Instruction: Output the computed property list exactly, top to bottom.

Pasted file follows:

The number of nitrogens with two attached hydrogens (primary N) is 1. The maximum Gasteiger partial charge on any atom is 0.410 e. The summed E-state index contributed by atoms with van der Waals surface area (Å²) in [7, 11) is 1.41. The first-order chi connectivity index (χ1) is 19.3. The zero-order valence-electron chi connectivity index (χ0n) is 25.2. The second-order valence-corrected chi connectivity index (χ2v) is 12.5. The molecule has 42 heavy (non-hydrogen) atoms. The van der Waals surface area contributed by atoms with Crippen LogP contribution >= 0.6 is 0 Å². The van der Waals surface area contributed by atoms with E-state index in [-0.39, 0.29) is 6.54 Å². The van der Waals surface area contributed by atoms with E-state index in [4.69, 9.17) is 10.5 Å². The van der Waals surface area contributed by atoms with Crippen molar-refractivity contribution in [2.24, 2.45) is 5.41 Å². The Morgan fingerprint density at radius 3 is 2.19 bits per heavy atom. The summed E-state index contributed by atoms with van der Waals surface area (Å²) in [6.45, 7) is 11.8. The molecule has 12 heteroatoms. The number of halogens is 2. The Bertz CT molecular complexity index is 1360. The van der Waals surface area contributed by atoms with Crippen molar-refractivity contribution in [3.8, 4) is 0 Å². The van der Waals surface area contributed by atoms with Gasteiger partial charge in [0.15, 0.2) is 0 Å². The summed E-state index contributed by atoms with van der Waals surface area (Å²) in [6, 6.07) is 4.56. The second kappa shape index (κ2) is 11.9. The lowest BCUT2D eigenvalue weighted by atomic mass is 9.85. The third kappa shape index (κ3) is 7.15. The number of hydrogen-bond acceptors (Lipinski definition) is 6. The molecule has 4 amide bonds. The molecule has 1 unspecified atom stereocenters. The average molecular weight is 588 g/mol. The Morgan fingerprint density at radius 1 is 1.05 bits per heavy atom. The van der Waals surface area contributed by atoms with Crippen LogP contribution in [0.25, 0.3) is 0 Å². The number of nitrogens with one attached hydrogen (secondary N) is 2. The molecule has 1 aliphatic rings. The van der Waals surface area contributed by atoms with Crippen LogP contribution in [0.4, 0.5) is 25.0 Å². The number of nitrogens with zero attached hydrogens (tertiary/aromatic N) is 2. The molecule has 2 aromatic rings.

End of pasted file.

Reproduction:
The number of nitrogens with two attached hydrogens (primary N) is 1. The maximum Gasteiger partial charge on any atom is 0.410 e. The summed E-state index contributed by atoms with van der Waals surface area (Å²) in [7, 11) is 1.41. The first-order chi connectivity index (χ1) is 19.3. The zero-order valence-electron chi connectivity index (χ0n) is 25.2. The second-order valence-corrected chi connectivity index (χ2v) is 12.5. The molecule has 42 heavy (non-hydrogen) atoms. The van der Waals surface area contributed by atoms with Crippen LogP contribution >= 0.6 is 0 Å². The van der Waals surface area contributed by atoms with E-state index in [-0.39, 0.29) is 6.54 Å². The van der Waals surface area contributed by atoms with E-state index in [4.69, 9.17) is 10.5 Å². The van der Waals surface area contributed by atoms with Crippen molar-refractivity contribution in [2.24, 2.45) is 5.41 Å². The Morgan fingerprint density at radius 3 is 2.19 bits per heavy atom. The summed E-state index contributed by atoms with van der Waals surface area (Å²) in [6.45, 7) is 11.8. The molecule has 12 heteroatoms. The number of halogens is 2. The Bertz CT molecular complexity index is 1360. The van der Waals surface area contributed by atoms with Crippen molar-refractivity contribution in [3.8, 4) is 0 Å². The van der Waals surface area contributed by atoms with Gasteiger partial charge in [0.15, 0.2) is 0 Å². The summed E-state index contributed by atoms with van der Waals surface area (Å²) in [6, 6.07) is 4.56. The second kappa shape index (κ2) is 11.9. The lowest BCUT2D eigenvalue weighted by atomic mass is 9.85. The third kappa shape index (κ3) is 7.15. The number of hydrogen-bond acceptors (Lipinski definition) is 6. The molecule has 4 amide bonds. The molecule has 1 unspecified atom stereocenters. The average molecular weight is 588 g/mol. The Morgan fingerprint density at radius 1 is 1.05 bits per heavy atom. The van der Waals surface area contributed by atoms with Crippen LogP contribution in [0.25, 0.3) is 0 Å². The number of nitrogens with one attached hydrogen (secondary N) is 2. The molecule has 1 aliphatic rings. The van der Waals surface area contributed by atoms with Crippen LogP contribution in [0.4, 0.5) is 25.0 Å². The number of nitrogens with zero attached hydrogens (tertiary/aromatic N) is 2. The molecule has 2 aromatic rings.